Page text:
Like many progressives, I’ve been following the Tyler Clementi case with much interest, because it’s part of a larger ongoing conversation about the dangers of being queer in the United States. As the trial wound up and people started discussing the verdict, I found myself utterly fascinated by the intensity and viscerality of the progressive calls to lock Dharun Ravi up and throw away the key. People expressed outrage, horror, and disgust at his comparatively light prison sentence and the fact that he wouldn’t be deported.
I was disgusted too, but not at the outcome of the trial. Rather, I was horrified by my fellow ‘progressives’ and their unabashed embrace of the prison-industrial complex in the United States, which chews up young men of colour and spits them out. This isn’t the first or the last time that the fraught progressive relationship with the US justice system was on full display, and it’s troubling to me that there’s so much widespread acceptance, and support, of the way the current system works.
When pressed, many progressives indicate that they have concerns about racial inequalities in the US justice system. They are aware of racial profiling and the grossly disproportionate representation of people of colour in prison. Some are also concerned about mandatory sentencing and other flawed laws that determine who goes to jail or prison and for how long. Many also express worries about safety within the prison system, particularly for LGBQT prisoners.
But many progressives stop short of questioning the prison system itself, and asking why it exists in its current form. There’s a social myth that prison is rehabilitative, intended to lead people on the path to personal change, but it’s pretty obviously punitive and retributive. Those paying lip service to the rehabilitative meme are well aware that reform is not what prison is for. People calling for Ravi’s imprisonment wanted to see him punished for what he did. Asking him to spend an extended time in prison wasn’t about hoping for rehabilitation, but about a punitive measure, a reactive lashing-out.
And those wanting to see him deported were playing even more deeply into myths about justice in the United States. The same progressives who express concern about the way we handle immigrants were loudly shouting for Ravi’s expulsion from this country; game over, go home, we don’t want your kind here. You will have no more chances in this place. Calling for his deportation was a form of direct participation in the deeply flawed, dangerous, and racist system that tortures and abuses immigrants not just in the US, but around the world.
People didn’t seem to experience any logical inconsistencies or cognitive dissonance here, when it came to demanding that Ravi be trapped by the prison-industrial complex in the United States. And they betrayed their true colours by focusing on retribution and punishment, rather than rehabilitation and reform.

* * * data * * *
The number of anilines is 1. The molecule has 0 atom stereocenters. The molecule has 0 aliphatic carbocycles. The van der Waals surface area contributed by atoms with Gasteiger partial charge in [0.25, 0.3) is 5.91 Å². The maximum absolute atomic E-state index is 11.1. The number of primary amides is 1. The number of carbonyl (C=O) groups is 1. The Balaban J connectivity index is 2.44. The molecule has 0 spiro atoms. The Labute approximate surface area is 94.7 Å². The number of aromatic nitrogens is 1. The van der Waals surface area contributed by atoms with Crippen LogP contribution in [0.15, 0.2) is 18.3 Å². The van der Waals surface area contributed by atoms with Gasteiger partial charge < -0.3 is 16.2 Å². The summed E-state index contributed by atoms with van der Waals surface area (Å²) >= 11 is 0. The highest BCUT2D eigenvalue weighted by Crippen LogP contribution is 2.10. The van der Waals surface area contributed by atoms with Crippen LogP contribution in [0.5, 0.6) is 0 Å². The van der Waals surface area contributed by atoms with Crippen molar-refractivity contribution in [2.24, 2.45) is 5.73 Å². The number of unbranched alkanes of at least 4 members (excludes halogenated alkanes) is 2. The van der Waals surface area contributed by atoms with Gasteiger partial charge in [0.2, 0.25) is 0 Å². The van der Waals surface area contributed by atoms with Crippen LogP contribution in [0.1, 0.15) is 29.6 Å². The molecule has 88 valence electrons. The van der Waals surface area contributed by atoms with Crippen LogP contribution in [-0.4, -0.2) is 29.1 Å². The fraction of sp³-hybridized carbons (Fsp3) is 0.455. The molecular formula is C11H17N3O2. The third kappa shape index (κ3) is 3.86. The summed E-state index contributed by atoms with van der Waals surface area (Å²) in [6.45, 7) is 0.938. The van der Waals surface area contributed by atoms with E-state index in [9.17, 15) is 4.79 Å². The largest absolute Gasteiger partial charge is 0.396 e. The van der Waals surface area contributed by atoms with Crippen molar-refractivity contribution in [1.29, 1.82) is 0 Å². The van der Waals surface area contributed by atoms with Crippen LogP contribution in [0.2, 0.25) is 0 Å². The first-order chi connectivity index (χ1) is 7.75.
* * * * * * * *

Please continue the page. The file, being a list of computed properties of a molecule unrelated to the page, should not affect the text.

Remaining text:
What Ravi did was wrong. Categorically and clearly wrong. Whether or not his actions led to Clementi’s death—and there’s compelling evidence that the videos did in fact contribute to Clementi’s suicide—they were invasive and wildly inappropriate. Videoing someone without consent is not okay, particularly in intimate moments in the privacy of your own room, where you think you are safe and out of the public eye. Ravi could have dealt with his discomfort around his roommate in many ways, like requesting a room change, but instead he chose to act out in an incredibly juvenile and disgusting way, to exploit Tyler and make him a subject of mockery.
Tyler Clementi’s suicide was a tragedy.
And Dharun Ravi does need to be held accountable for it. But sending him to prison, or deporting him, is not the answer, if your goal is actual change, reform, some kind of healing and progress out of this case. Punishing Ravi accomplishes nothing. It doesn’t bring Clementi back, and it doesn’t send a strong message to people contemplating similar actions; if creating object lessons worked, our prison system would be empty by now, right? Because no one would ever commit crimes.
People who do terrible things aren’t going to be dissauded from them by one cautionary tale. Providing Ravi with a chance for reform, on the other hand, could lead to a true social catalyst. Maybe with an opportunity for reflection, Ravi could come to a place of genuine understanding. And he could bring that to the community around him; rather than being locked up to molder in a prison cell, he could become a speaker and advocate. He could talk about the harm he inflicted and could become an agitator for change.
The approach to justice in the United States is deeply and categorically flawed. And those flaws extend into the progressive community, which lobbies to lock people up forever and deport them even as it claims to care about the serious race and class problems rife in the US justice system. Critically, progressives claim to care about the capacity for understanding and change, and the possibility of reform and genuine changes of mind, but they don’t actually want to provide people with an opportunity to do that. Ravi’s not the only person progressives have raked through the coals and thrown away.
What Ravi did was horrific. I am not disputing that. The question here shouldn’t be how he should be punished, though, but how he can be held accountable, and what, if any, good can come from this. Imprisoning Ravi makes him into a martyr, and fosters even more hatred and fury. It ensures that any potential for reform is eliminated, turning Ravi into a reactive, furious man.
Giving Ravi a chance to make reparations for his crime won’t bring Clementi back either, but it might be a small step towards actual change.